How many people talk to themselves? As you’re reading this, you might even be saying to yourself, “Who me? I don’t talk to myself.”
There are those who think people who talk to themselves are crazy, but nothing could be further from the truth. People who talk to themselves are competitive and they are often trying to better themselves.
I’m constantly talking to myself because when you do this you are coaching yourself. It’s an opportunity to give yourself some constant, immediate, unfiltered feedback. You have access to yourself 24 hours a day. And the price is right.
Years ago, when I was building Mackay Envelope Company, I had a lot of pep talks with myself. I had to, in order to keep my dream of owning my own company alive. I had plenty of ups, many downs, and needed all the encouragement I could get. And it wasn’t always coming from other sources! So I kept telling myself that things would work out… that I could pull this off… that I was the right person for the job. Forty-plus years and a few zillion envelopes later, I’m glad I listened.
In doing some research on this subject, I discovered that “private speech,” as psychologists call it, starts as soon as kids learn to talk, typically between 18-24 months. It serves two purposes: It (1) helps kids practice language skills and (2) allows them to reflect on daytime experiences. (And let’s not forget how it entertains eavesdropping parents.) In elementary school, kids begin to transition to self-talk or intra-personal communication.
“A lot of parents think that it’s socially unacceptable or weird if a child talks to himself,” says Laura Berk, distinguished professor of psychology at Illinois State University and author of Awakening Children’s Minds. “But in fact it’s normal and typical, and we find that children who engage in task-relevant private speech generally perform better over time.”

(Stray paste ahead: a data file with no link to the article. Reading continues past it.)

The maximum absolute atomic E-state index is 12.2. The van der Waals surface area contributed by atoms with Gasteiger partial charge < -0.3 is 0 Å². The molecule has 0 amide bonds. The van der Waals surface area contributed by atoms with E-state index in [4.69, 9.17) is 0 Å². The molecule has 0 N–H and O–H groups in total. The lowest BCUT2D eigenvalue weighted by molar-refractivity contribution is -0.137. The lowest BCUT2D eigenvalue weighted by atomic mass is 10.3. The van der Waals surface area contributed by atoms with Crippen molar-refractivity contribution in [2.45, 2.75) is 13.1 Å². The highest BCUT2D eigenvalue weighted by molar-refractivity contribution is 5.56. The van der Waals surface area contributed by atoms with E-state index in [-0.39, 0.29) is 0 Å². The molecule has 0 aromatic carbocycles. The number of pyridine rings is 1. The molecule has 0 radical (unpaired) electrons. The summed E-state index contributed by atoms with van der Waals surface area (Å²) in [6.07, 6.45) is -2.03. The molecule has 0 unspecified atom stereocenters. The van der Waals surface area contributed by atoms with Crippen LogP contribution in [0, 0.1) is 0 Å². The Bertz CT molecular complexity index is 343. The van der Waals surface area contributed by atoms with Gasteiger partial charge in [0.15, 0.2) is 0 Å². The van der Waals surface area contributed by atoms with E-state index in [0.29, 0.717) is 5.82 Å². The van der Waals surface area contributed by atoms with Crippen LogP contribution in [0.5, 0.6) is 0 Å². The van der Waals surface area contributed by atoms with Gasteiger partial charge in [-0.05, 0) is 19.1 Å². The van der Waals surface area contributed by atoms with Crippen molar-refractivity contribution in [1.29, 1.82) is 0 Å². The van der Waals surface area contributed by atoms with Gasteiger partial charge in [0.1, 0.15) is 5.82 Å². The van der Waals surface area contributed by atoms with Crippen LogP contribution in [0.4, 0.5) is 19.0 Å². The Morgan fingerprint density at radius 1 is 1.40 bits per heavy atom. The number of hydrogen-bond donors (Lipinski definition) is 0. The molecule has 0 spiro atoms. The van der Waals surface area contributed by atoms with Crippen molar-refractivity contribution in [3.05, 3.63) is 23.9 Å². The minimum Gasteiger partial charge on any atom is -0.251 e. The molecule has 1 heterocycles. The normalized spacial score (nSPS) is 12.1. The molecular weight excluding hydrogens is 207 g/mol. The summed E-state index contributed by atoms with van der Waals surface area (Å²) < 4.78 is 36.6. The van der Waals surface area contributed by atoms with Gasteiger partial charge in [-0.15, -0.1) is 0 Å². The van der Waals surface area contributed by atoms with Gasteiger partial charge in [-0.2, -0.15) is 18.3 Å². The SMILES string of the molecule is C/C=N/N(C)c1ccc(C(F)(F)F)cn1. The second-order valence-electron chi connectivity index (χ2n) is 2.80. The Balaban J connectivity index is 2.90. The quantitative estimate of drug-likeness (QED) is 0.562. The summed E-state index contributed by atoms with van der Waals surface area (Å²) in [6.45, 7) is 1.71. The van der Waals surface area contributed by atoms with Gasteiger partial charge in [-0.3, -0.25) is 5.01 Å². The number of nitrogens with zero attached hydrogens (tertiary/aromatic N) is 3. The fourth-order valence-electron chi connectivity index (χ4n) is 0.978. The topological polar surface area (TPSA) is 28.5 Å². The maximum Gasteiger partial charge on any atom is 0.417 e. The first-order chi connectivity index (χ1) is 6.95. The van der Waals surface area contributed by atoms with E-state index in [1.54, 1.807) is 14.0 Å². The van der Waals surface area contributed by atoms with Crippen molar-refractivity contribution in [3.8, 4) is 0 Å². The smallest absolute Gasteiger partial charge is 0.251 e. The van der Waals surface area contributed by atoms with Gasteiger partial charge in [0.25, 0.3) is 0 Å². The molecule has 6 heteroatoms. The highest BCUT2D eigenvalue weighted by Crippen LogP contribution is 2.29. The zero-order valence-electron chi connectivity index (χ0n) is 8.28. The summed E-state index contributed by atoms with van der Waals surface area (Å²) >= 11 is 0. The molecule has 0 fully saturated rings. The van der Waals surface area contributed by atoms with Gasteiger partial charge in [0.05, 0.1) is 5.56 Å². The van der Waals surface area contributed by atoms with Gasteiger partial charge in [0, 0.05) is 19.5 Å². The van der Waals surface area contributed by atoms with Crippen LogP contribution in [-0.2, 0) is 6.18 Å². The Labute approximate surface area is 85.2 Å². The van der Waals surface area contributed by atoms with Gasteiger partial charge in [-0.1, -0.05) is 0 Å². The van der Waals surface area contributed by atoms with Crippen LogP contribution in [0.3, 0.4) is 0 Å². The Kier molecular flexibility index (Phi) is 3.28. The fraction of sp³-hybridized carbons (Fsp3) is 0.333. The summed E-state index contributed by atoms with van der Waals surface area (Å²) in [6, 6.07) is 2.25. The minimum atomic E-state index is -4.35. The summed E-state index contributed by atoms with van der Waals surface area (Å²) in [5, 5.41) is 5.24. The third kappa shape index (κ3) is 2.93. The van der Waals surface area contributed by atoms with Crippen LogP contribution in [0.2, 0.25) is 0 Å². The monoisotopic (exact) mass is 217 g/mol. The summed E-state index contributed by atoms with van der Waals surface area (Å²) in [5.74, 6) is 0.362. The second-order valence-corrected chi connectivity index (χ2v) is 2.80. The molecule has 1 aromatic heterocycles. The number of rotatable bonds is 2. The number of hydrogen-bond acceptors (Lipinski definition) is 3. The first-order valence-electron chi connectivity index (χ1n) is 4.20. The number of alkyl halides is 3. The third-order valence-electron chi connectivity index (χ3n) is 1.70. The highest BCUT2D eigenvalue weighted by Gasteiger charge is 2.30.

I agree 1,000 percent.
Unfortunately, as kids become adults, I’m afraid they grow out of talking to themselves. Maybe it’s because society frowns on it. But the self-talk I’m referring to is not a sign of insecurity, insanity, or schizophrenia.
I talk to myself to help me think and map out my thoughts, to provide feedback, and, probably most important of all, to motivate myself.
Jack Canfield, co-creator of the wildly successful “Chicken Soup for the Soul” books, tells us that research shows that the average person talks to him/herself thousands of times a day! There’s a downside to this research, however: It is 80 percent negative. Things like what you should have done or said instead of what actually happened, your shortcomings, your fears, and so on. Those negative thoughts have tremendous influence over our behavior. But you can change them.
I advise every one of you to continue to talk to yourself throughout your life. I want you to ask yourself: How am I doing? Am I living up to my commitments? I want you to evaluate yourself after a presentation or after a one-on-one with a potential customer. Tell yourself what you could have done better, what you absolutely aced, what you will do on the next call or with the next customer.
As with a lot of things, you have two choices. You can talk yourself into success or failure, into feeling good or bad, thinking positively or negatively. The choice is yours, but you can train yourself to use self-talk as a positive tool. It is up to you to decide whether the conversation in your head is helpful or hurtful. Remember, you can talk yourself out of negative thoughts.
And if you need more than talk, try a little visualization exercise too. Seeing yourself as successful, seeing where you want to go, seeing how you will get there — add that to your self-talk and you can be invincible.
People talk about the brain as a computer. You need to program your brain to motivate yourself. Turn off the autopilot and take control of what you tell your brain to do.
Attitude is everything. You must build up your confidence and positive energy. Focus on the best thing that can happen, not the worst. Too many people talk themselves out of good ideas. Let your thoughts take you where you want to go.
Mackay’s Moral: Great success can come from small conversation.[Ed. Note: Harvey Mackay has written five New York Times bestselling books, two of which were named among the top 15 inspirational business books of all time – Swim With The Sharks Without Being Eaten Alive and Beware The Naked Man Who Offers You His Shirt. His latest book, Use Your Head To Get Your Foot in the Door: Job Search Secrets No One Else Will Tell You, was released on Feb. 18. Harvey is a nationally syndicated columnist and has been named one of the top five speakers in the world by Toastmasters International. He is also chairman of the $100 million MackayMitchell Envelope Company, a company he started in 1960.For two free bonus reports featuring Harvey’s most powerful essays on leadership, goal achieving, business success, and much more, go here.]